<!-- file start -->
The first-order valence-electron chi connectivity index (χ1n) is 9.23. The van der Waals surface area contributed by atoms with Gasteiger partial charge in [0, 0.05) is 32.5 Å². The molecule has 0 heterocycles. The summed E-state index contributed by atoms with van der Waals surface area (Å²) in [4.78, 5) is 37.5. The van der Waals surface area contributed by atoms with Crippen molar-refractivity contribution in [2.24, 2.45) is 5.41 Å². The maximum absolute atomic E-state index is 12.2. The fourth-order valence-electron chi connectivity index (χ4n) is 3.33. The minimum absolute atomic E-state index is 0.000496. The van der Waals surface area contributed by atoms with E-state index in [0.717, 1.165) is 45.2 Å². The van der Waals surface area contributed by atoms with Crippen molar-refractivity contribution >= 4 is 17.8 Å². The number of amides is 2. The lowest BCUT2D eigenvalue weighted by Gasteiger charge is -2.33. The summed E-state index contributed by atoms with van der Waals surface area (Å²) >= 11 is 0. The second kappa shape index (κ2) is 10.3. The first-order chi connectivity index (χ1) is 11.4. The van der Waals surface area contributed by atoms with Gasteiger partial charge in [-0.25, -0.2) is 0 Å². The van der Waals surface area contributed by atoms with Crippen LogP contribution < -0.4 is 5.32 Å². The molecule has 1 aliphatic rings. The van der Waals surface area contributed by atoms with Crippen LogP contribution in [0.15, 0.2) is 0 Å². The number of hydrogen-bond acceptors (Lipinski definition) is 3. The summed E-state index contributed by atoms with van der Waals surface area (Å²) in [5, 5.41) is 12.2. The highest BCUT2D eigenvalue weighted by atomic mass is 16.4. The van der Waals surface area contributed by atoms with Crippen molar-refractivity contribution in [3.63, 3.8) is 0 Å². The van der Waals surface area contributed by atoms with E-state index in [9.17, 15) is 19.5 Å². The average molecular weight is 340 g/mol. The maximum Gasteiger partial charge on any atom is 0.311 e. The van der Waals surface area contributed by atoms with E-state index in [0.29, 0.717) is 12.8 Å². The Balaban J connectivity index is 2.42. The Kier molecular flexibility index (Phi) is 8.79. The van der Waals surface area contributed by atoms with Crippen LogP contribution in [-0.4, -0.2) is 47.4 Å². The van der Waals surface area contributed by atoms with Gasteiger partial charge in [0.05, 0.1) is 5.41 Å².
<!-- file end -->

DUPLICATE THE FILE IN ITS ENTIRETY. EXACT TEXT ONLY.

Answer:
The first-order valence-electron chi connectivity index (χ1n) is 9.23. The van der Waals surface area contributed by atoms with Gasteiger partial charge in [0, 0.05) is 32.5 Å². The molecule has 0 heterocycles. The summed E-state index contributed by atoms with van der Waals surface area (Å²) in [4.78, 5) is 37.5. The van der Waals surface area contributed by atoms with Crippen molar-refractivity contribution in [2.24, 2.45) is 5.41 Å². The maximum absolute atomic E-state index is 12.2. The fourth-order valence-electron chi connectivity index (χ4n) is 3.33. The minimum absolute atomic E-state index is 0.000496. The van der Waals surface area contributed by atoms with E-state index in [0.717, 1.165) is 45.2 Å². The van der Waals surface area contributed by atoms with Crippen molar-refractivity contribution >= 4 is 17.8 Å². The number of amides is 2. The lowest BCUT2D eigenvalue weighted by Gasteiger charge is -2.33. The summed E-state index contributed by atoms with van der Waals surface area (Å²) >= 11 is 0. The second kappa shape index (κ2) is 10.3. The first-order chi connectivity index (χ1) is 11.4. The van der Waals surface area contributed by atoms with Gasteiger partial charge in [-0.25, -0.2) is 0 Å². The van der Waals surface area contributed by atoms with Crippen LogP contribution < -0.4 is 5.32 Å². The molecule has 1 aliphatic rings. The van der Waals surface area contributed by atoms with Crippen LogP contribution in [0.15, 0.2) is 0 Å². The number of hydrogen-bond acceptors (Lipinski definition) is 3. The summed E-state index contributed by atoms with van der Waals surface area (Å²) in [5, 5.41) is 12.2. The highest BCUT2D eigenvalue weighted by atomic mass is 16.4. The van der Waals surface area contributed by atoms with Crippen molar-refractivity contribution in [3.63, 3.8) is 0 Å². The van der Waals surface area contributed by atoms with E-state index in [9.17, 15) is 19.5 Å². The average molecular weight is 340 g/mol. The maximum Gasteiger partial charge on any atom is 0.311 e. The van der Waals surface area contributed by atoms with E-state index in [0.29, 0.717) is 12.8 Å². The Balaban J connectivity index is 2.42. The Kier molecular flexibility index (Phi) is 8.79. The van der Waals surface area contributed by atoms with Crippen LogP contribution in [-0.4, -0.2) is 47.4 Å². The van der Waals surface area contributed by atoms with Gasteiger partial charge in [0.05, 0.1) is 5.41 Å².